Let’s see: the Supreme Court has determined that the cops can’t just barge into my bedroom, catch me in the midst of an infamous act, and drag me and my, uh, partner, off to jail. Whew! What a relief! But they can still barge into my office, arrest me as an infamous “enemy combatant,” and throw away the keyin the name of fighting “terrorism.” So very pagan: no pleasure is proscribed, but politics can be dangerous.

As the California summer swings into full gear, and the light from the Bay rises up, coating the city with an effervescent glaze, the question raises itself: why not just escape into private life, and leave the world to its folly? It would be so easy to surrender completely to the pagan ethic and lose oneself in the world of the senses. A life lived for its own sake is, after all, the libertarian ideal.

Roman slaves had a great deal of what, today, we would call freedom; they were free to fornicate, to indulge in every sort of vice, to bring children into the world without benefit of marriage, all the better to serve the tastes of their masters, which, by the time of the Imperial era, had become quite decadent. Not that there’s anything wrong with that, but by the time the stern republican virtues of yeoman farmers gave way to the Rome of Petronius, the muscular young republic had long since morphed into a monstrously bloated and misshapen empire. As to which is cause, and which effect, I’ll leave it to the sociologists to decide. Suffice to note the connection, and wonder what it portends.

Speaking of decadence, is it just a coincidence that the same news channel that is the most belligerently pro-war and pro-Bush is the same network that broadcasts the sleaziest entertainment? The War Party is hoping that we’re all too preoccupied with living out our personal Satyricons to notice what’s happening in the world – and on the home front.

For all their moral posturing, the neoconservative faction of the War Party is better served by hedonism. The more people tune out, and turn to purely personal affairs, the more the neocons can lie about nonexistent “weapons of mass destruction” and get away with it. Americans are just not paying attention: large numbers believe the Iraqis used WMDs during the recent war, a number roughly equivalent to those who fail to distinguish between Saddam Hussein and Osama bin Laden.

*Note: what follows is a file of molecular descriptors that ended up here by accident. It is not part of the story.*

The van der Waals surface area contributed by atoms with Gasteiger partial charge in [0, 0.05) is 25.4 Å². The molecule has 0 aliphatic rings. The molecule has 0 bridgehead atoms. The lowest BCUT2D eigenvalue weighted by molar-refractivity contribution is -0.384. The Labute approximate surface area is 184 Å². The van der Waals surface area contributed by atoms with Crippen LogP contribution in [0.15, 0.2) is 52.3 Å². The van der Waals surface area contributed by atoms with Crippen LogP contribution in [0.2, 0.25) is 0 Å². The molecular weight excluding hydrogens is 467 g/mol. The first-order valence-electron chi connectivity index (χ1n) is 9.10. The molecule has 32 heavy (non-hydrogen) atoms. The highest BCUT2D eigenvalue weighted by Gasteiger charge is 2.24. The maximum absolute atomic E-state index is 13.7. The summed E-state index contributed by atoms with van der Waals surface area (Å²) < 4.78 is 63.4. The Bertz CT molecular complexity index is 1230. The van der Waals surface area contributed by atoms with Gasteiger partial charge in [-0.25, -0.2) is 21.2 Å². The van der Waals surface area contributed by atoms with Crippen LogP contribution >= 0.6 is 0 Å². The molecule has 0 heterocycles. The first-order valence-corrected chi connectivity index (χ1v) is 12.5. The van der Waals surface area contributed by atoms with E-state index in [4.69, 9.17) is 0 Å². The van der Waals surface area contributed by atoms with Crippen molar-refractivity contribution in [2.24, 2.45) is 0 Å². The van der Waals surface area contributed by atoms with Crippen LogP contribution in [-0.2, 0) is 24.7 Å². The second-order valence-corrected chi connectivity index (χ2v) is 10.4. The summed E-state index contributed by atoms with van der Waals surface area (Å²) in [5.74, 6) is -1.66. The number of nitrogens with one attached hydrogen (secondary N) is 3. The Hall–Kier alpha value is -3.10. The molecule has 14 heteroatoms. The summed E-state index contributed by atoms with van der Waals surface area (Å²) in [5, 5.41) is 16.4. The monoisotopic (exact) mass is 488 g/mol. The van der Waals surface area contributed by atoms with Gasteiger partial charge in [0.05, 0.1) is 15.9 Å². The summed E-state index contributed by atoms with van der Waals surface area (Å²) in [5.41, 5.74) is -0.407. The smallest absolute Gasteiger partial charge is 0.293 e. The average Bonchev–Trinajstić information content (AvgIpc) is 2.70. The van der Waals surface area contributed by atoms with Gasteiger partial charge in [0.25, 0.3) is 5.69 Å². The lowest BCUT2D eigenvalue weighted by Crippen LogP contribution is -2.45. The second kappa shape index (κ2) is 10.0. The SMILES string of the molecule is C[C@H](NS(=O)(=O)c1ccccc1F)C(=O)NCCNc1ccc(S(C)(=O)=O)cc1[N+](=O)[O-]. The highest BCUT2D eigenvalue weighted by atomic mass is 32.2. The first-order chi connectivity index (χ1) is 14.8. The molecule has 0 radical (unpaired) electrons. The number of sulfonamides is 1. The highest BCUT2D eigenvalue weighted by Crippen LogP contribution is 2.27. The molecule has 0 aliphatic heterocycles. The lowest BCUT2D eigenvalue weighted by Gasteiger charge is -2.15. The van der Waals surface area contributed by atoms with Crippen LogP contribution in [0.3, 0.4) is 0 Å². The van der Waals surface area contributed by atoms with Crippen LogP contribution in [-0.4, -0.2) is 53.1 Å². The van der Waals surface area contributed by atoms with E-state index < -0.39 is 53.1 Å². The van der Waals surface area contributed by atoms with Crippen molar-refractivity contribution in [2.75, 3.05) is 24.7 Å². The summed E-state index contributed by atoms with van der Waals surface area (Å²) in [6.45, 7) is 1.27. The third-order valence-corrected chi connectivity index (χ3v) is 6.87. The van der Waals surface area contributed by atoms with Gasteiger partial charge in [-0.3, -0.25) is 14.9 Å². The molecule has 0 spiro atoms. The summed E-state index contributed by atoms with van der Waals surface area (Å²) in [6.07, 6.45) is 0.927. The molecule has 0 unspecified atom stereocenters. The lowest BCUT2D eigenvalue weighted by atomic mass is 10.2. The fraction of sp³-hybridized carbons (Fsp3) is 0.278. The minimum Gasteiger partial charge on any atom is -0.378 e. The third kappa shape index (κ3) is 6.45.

The link between personal morality and the life and health of the American republic is subtle, yet unmistakable. As the neo-pagan ethic takes hold in the cultural arena, a neo-imperial policy is proclaimed by an American President. The Roman pattern is being repeated. The Bush Doctrine of preemption, as capricious and brimming with hubris as Caligula’s edict proclaiming himself a god, is the sort of outrage that simply would not have been possible in an earlier, and better world. Nor would the depredations of the Patriot Act and its successor.

For whatever reason, most people just don’t have a whole lot of time to focus on larger concerns. I certainly don’t blame them and don’t mean to hector anyone, because this just reflects the natural and healthy “isolationism” of the American people – and people the world over – that is the chief emotional resistance to interventionism. In any case, some degree of indifference to the affairs of the world, and its quarrels, is to be encouraged in a nation as powerful – and, in the wrong hands, as potentially dangerous – as the U.S. But ignorance of what is going on the world is a luxury Americans can no longer afford, especially those of us who resist mightily the degeneration of our beloved republic into just another vulgar empire.